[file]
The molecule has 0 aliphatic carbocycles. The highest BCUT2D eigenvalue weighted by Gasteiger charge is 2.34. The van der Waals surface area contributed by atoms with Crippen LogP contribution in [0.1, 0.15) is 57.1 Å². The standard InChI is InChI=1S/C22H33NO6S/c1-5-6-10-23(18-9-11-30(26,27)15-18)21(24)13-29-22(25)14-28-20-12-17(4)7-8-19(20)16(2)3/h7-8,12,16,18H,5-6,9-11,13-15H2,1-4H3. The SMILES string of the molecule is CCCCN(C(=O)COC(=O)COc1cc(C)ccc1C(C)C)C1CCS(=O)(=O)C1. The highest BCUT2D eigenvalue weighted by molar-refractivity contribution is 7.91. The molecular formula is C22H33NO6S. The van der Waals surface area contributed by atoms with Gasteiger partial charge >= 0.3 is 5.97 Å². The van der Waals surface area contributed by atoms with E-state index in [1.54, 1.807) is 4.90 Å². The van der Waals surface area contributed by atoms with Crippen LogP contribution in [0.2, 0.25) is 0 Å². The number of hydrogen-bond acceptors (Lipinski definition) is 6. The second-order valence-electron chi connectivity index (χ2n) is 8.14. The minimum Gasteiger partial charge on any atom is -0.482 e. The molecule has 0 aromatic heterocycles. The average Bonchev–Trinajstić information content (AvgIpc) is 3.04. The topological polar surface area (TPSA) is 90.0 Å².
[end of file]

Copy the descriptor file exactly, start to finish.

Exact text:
The molecule has 0 aliphatic carbocycles. The highest BCUT2D eigenvalue weighted by Gasteiger charge is 2.34. The van der Waals surface area contributed by atoms with Crippen LogP contribution in [0.1, 0.15) is 57.1 Å². The standard InChI is InChI=1S/C22H33NO6S/c1-5-6-10-23(18-9-11-30(26,27)15-18)21(24)13-29-22(25)14-28-20-12-17(4)7-8-19(20)16(2)3/h7-8,12,16,18H,5-6,9-11,13-15H2,1-4H3. The SMILES string of the molecule is CCCCN(C(=O)COC(=O)COc1cc(C)ccc1C(C)C)C1CCS(=O)(=O)C1. The highest BCUT2D eigenvalue weighted by molar-refractivity contribution is 7.91. The molecular formula is C22H33NO6S. The van der Waals surface area contributed by atoms with Gasteiger partial charge >= 0.3 is 5.97 Å². The van der Waals surface area contributed by atoms with E-state index in [1.54, 1.807) is 4.90 Å². The van der Waals surface area contributed by atoms with Crippen LogP contribution in [0.2, 0.25) is 0 Å². The number of hydrogen-bond acceptors (Lipinski definition) is 6. The second-order valence-electron chi connectivity index (χ2n) is 8.14. The minimum Gasteiger partial charge on any atom is -0.482 e. The molecule has 0 aromatic heterocycles. The average Bonchev–Trinajstić information content (AvgIpc) is 3.04. The topological polar surface area (TPSA) is 90.0 Å².